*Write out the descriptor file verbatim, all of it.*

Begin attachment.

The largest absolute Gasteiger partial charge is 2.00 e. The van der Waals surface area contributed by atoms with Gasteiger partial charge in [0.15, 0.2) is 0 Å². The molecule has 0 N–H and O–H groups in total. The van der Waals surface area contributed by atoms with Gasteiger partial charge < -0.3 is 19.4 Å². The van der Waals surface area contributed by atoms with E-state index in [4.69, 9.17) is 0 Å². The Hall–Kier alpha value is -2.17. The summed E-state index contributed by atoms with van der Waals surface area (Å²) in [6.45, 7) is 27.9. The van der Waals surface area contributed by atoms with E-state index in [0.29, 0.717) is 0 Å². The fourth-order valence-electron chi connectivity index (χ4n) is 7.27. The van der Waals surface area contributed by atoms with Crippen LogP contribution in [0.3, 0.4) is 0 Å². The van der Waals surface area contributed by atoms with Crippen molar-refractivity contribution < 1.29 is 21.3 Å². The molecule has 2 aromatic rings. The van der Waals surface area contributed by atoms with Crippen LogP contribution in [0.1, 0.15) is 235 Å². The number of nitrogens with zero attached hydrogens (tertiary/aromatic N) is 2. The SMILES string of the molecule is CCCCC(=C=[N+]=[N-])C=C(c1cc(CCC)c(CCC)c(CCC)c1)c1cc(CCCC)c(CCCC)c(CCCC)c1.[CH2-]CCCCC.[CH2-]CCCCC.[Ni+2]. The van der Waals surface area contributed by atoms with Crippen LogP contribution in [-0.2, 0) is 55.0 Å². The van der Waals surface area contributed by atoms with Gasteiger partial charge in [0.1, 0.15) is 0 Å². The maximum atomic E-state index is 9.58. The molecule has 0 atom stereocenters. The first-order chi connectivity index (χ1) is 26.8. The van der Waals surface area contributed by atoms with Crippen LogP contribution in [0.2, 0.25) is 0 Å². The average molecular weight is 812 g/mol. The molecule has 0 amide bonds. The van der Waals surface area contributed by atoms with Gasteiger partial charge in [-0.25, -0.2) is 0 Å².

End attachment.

The largest absolute Gasteiger partial charge is 2.00 e. The van der Waals surface area contributed by atoms with Gasteiger partial charge in [0.15, 0.2) is 0 Å². The molecule has 0 N–H and O–H groups in total. The van der Waals surface area contributed by atoms with Gasteiger partial charge < -0.3 is 19.4 Å². The van der Waals surface area contributed by atoms with E-state index in [4.69, 9.17) is 0 Å². The Hall–Kier alpha value is -2.17. The summed E-state index contributed by atoms with van der Waals surface area (Å²) in [6.45, 7) is 27.9. The van der Waals surface area contributed by atoms with E-state index in [0.29, 0.717) is 0 Å². The fourth-order valence-electron chi connectivity index (χ4n) is 7.27. The van der Waals surface area contributed by atoms with Crippen LogP contribution in [0.3, 0.4) is 0 Å². The van der Waals surface area contributed by atoms with Crippen molar-refractivity contribution < 1.29 is 21.3 Å². The molecule has 2 aromatic rings. The van der Waals surface area contributed by atoms with Crippen LogP contribution in [0.1, 0.15) is 235 Å². The number of nitrogens with zero attached hydrogens (tertiary/aromatic N) is 2. The SMILES string of the molecule is CCCCC(=C=[N+]=[N-])C=C(c1cc(CCC)c(CCC)c(CCC)c1)c1cc(CCCC)c(CCCC)c(CCCC)c1.[CH2-]CCCCC.[CH2-]CCCCC.[Ni+2]. The van der Waals surface area contributed by atoms with Crippen LogP contribution in [-0.2, 0) is 55.0 Å². The van der Waals surface area contributed by atoms with Gasteiger partial charge in [0.1, 0.15) is 0 Å². The maximum atomic E-state index is 9.58. The molecule has 0 atom stereocenters. The first-order chi connectivity index (χ1) is 26.8. The van der Waals surface area contributed by atoms with Crippen LogP contribution in [0.2, 0.25) is 0 Å². The average molecular weight is 812 g/mol. The molecule has 0 amide bonds. The van der Waals surface area contributed by atoms with Gasteiger partial charge in [-0.25, -0.2) is 0 Å².